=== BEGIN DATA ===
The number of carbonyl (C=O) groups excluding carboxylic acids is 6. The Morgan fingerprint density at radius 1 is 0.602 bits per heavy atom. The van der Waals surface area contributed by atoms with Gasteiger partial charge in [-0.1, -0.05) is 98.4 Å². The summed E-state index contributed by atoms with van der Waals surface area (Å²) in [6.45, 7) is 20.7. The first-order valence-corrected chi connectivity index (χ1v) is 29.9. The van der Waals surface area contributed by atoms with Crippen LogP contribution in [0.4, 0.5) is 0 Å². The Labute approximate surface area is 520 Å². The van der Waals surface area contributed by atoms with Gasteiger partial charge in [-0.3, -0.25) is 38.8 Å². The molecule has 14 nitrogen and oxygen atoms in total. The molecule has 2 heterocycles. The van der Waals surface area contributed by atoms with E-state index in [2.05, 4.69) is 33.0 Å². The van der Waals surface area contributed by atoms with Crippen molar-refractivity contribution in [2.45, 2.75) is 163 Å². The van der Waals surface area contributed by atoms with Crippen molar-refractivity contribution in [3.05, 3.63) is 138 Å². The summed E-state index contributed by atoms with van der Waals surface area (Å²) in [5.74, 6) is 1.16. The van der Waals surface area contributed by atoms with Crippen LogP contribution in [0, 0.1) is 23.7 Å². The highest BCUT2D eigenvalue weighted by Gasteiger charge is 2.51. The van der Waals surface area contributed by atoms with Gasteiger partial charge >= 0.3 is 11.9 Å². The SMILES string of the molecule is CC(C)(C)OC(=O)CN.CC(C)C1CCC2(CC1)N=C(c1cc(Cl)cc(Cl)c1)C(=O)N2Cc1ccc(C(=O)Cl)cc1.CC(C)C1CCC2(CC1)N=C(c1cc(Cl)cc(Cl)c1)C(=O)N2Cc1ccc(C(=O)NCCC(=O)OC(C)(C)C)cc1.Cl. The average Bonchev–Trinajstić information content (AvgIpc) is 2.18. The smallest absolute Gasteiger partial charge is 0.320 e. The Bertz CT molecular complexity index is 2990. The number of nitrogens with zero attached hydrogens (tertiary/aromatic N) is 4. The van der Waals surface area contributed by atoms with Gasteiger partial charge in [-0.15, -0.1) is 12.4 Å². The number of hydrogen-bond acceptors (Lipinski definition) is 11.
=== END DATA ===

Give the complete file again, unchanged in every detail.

The number of carbonyl (C=O) groups excluding carboxylic acids is 6. The Morgan fingerprint density at radius 1 is 0.602 bits per heavy atom. The van der Waals surface area contributed by atoms with Gasteiger partial charge in [-0.1, -0.05) is 98.4 Å². The summed E-state index contributed by atoms with van der Waals surface area (Å²) in [6.45, 7) is 20.7. The first-order valence-corrected chi connectivity index (χ1v) is 29.9. The van der Waals surface area contributed by atoms with Crippen LogP contribution in [0.4, 0.5) is 0 Å². The Labute approximate surface area is 520 Å². The van der Waals surface area contributed by atoms with Gasteiger partial charge in [-0.3, -0.25) is 38.8 Å². The molecule has 14 nitrogen and oxygen atoms in total. The molecule has 2 heterocycles. The van der Waals surface area contributed by atoms with E-state index in [2.05, 4.69) is 33.0 Å². The van der Waals surface area contributed by atoms with Crippen molar-refractivity contribution in [2.45, 2.75) is 163 Å². The van der Waals surface area contributed by atoms with Crippen molar-refractivity contribution in [3.05, 3.63) is 138 Å². The summed E-state index contributed by atoms with van der Waals surface area (Å²) in [5.74, 6) is 1.16. The van der Waals surface area contributed by atoms with Crippen LogP contribution in [0, 0.1) is 23.7 Å². The highest BCUT2D eigenvalue weighted by Gasteiger charge is 2.51. The van der Waals surface area contributed by atoms with Gasteiger partial charge >= 0.3 is 11.9 Å². The SMILES string of the molecule is CC(C)(C)OC(=O)CN.CC(C)C1CCC2(CC1)N=C(c1cc(Cl)cc(Cl)c1)C(=O)N2Cc1ccc(C(=O)Cl)cc1.CC(C)C1CCC2(CC1)N=C(c1cc(Cl)cc(Cl)c1)C(=O)N2Cc1ccc(C(=O)NCCC(=O)OC(C)(C)C)cc1.Cl. The average Bonchev–Trinajstić information content (AvgIpc) is 2.18. The smallest absolute Gasteiger partial charge is 0.320 e. The Bertz CT molecular complexity index is 2990. The number of nitrogens with zero attached hydrogens (tertiary/aromatic N) is 4. The van der Waals surface area contributed by atoms with Gasteiger partial charge in [-0.15, -0.1) is 12.4 Å². The number of hydrogen-bond acceptors (Lipinski definition) is 11.